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Ruth Warrick, 88, Veteran Actress

Ruth Warrick, known to film aficionados as the wife of Orson Welles' Charles Foster Kane in "Citizen Kane" and to soap opera fans as Phoebe Tyler Wallingford on "All My Children," died on Sat., Jan. 15, at her home in Manhattan. She was 88. The cause of death was complications of pneumonia, according to her manager.

After making her movie debut in Welles' 1941 masterpiece, Warrick, a native of St. Joseph, Mo., went on to appear in 30 films, including "The Corsican Brothers" and "Journey Into Fear."

She made her Broadway debut in "Miss Lonelyhearts" in 1957. Two years later she was featured in the musical comedy "Take Me Along," starring Jackie Gleason, and in 1973 she co-starred with Debbie Reynolds in a revival of the musical "Irene."

But it was in daytime drama where Warrick became a star, culminating in her long-running role as the family matriarch on "All My Children," a character she created when the series debuted in 1970 and which earned her two Emmy nominations. Last May, she received a lifetime achievement award at the Daytime Emmy Awards.

Her other TV credits include "As the World Turns," "Father of the Bride," and "Peyton Place," for which she earned another Emmy nomination.

Virginia Mayo, 84, Star of 1940s and '50s

Virginia Mayo, a Goldwyn chorus girl who went on to become a movie star of the 1940s and '50s, died on Mon., Jan. 17, at a nursing home in Thousand Oaks, Calif. She was 84. The cause of death was pneumonia and heart failure.

Mayo appeared in more than 50 films, including comedies with Bob Hope ("The Princess and the Pirate") and Danny Kaye ("The Secret Life of Walter Mitty"), the gangster classic "White Heat" with James Cagney, the seafaring romance "Captain Horatio Hornblower" with Gregory Peck, and the post-World War II homecoming drama "The Best Years of Our Lives."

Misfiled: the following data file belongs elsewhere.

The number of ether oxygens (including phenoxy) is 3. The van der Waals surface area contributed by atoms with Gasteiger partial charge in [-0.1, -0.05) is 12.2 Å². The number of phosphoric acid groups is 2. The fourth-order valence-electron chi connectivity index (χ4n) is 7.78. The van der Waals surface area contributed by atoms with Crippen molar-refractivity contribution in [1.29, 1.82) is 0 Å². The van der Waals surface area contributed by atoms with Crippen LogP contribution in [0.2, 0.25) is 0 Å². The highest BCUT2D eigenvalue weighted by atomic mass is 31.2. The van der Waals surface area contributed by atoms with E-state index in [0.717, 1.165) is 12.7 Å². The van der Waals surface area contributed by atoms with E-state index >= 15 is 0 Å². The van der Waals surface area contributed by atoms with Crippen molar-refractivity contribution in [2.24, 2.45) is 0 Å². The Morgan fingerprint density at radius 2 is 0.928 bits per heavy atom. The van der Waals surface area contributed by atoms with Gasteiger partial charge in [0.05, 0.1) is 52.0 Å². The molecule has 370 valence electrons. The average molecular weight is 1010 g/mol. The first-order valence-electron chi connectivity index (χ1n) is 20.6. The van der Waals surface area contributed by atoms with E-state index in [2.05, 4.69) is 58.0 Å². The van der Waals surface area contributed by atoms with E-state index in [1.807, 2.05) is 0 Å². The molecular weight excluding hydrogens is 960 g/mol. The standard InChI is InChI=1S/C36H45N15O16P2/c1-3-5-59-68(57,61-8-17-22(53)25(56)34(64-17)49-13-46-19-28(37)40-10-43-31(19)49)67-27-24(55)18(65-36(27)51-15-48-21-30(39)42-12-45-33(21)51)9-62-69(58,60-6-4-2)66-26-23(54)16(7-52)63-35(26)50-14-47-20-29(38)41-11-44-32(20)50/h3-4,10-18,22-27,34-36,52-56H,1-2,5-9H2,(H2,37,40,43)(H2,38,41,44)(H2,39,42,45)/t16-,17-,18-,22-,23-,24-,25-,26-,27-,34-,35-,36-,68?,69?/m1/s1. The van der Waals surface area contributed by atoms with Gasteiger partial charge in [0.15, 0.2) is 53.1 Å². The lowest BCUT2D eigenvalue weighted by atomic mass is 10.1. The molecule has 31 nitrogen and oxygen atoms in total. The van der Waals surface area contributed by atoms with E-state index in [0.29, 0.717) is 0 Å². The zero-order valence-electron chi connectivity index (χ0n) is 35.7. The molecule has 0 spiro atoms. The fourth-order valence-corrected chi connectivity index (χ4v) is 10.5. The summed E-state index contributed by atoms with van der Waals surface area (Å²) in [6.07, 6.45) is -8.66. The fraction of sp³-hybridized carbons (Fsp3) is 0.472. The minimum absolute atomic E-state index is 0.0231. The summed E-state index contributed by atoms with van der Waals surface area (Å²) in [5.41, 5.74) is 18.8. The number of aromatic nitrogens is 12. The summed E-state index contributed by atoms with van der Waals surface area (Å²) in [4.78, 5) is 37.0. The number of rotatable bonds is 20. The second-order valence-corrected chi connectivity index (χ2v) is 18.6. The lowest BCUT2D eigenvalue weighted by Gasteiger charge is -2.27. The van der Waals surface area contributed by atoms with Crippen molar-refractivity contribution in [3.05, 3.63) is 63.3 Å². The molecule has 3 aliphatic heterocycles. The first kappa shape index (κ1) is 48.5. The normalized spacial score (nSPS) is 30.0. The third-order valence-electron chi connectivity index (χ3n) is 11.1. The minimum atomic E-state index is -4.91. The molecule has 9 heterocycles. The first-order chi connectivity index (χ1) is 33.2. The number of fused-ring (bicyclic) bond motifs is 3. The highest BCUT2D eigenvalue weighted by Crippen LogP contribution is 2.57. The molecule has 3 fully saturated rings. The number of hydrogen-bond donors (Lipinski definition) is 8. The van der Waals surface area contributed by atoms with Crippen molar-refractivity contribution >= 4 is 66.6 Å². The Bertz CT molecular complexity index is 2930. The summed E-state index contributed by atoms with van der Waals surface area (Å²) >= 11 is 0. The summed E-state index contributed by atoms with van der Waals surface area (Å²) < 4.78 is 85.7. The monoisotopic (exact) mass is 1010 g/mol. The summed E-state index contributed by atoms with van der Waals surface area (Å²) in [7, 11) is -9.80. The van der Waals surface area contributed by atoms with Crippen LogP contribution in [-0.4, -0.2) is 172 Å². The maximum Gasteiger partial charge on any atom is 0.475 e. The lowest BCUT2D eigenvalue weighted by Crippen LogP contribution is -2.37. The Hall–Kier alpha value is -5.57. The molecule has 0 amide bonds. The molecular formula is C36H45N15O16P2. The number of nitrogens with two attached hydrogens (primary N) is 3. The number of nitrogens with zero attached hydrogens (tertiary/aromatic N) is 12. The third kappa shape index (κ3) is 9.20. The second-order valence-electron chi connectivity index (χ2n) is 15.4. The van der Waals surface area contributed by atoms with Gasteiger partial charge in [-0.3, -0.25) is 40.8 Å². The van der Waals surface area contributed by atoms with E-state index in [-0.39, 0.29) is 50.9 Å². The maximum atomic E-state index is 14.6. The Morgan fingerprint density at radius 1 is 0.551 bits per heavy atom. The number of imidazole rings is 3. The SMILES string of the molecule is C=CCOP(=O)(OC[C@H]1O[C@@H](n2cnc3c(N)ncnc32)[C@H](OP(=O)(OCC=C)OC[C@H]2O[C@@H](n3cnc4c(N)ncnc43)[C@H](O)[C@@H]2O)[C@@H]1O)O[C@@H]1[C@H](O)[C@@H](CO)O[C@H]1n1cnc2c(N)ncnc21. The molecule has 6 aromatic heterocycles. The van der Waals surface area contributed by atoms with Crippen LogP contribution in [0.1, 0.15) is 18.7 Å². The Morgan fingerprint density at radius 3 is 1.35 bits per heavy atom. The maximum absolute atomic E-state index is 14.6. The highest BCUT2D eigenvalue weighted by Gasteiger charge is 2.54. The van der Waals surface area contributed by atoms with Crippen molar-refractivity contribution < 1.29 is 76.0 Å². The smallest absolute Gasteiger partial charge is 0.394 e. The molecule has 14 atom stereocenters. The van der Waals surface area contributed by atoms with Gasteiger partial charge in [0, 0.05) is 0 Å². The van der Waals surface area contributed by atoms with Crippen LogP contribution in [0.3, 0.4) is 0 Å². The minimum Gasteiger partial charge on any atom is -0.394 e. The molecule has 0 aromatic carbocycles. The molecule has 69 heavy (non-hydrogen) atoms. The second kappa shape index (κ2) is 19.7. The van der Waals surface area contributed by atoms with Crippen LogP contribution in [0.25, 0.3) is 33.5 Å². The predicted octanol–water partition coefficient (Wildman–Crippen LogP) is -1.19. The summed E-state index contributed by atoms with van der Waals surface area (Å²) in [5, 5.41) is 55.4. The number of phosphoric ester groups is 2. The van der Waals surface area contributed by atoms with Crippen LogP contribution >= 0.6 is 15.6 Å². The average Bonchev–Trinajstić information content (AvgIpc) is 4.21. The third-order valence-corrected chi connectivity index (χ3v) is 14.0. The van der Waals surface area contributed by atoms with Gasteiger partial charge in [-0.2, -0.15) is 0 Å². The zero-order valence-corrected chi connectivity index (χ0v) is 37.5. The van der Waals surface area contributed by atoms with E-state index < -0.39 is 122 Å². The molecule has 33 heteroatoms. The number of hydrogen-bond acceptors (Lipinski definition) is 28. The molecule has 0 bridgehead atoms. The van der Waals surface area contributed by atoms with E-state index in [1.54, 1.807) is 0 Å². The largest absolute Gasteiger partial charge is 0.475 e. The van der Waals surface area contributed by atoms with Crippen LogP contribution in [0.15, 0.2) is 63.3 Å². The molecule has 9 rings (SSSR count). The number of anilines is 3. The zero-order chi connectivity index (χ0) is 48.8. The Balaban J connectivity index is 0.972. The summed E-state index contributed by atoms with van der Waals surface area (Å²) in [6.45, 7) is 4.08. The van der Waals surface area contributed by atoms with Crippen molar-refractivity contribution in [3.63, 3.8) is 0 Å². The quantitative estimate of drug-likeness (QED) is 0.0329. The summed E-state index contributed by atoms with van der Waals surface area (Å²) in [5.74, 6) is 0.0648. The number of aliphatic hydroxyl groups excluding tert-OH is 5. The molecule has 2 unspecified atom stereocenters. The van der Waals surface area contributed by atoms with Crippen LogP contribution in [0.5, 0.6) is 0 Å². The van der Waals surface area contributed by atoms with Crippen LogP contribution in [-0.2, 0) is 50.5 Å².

Born in St. Louis, Mayo was a member of the ballet corps of the St. Louis Municipal Opera before joining her brother-in-law's vaudeville act in 1937. Dubbed Pansy the Horse, the act was featured on Broadway in "Banjo Eyes," a 1940 revue starring Eddie Cantor.

Signed by Samuel Goldwyn as a chorus dancer in 1942, she went on to earn respect as a serious actress in films, in TV guest appearances, and with the touring companies of shows such as "Barefoot in the Park" and "No, No, Nanette."

Thelma White, 94, Star of 'Reefer Madness'

Thelma White, star of the cult classic movie "Reefer Madness," died at the Motion Picture and Television Hospital in Los Angeles on Tues., Jan. 11. She was 94. The cause of death was pneumonia, according to her godson.

Besides her memorable turn as the drug pusher Mae in the 1936 anti-marijuana film, White appeared in many other movies of the 1930s and '40s, though none with the camp classic status of "Reefer Madness."

Born in Lincoln, Neb., White launched her career as a child performer, working in carnivals before turning her talents to vaudeville, radio, and movies.

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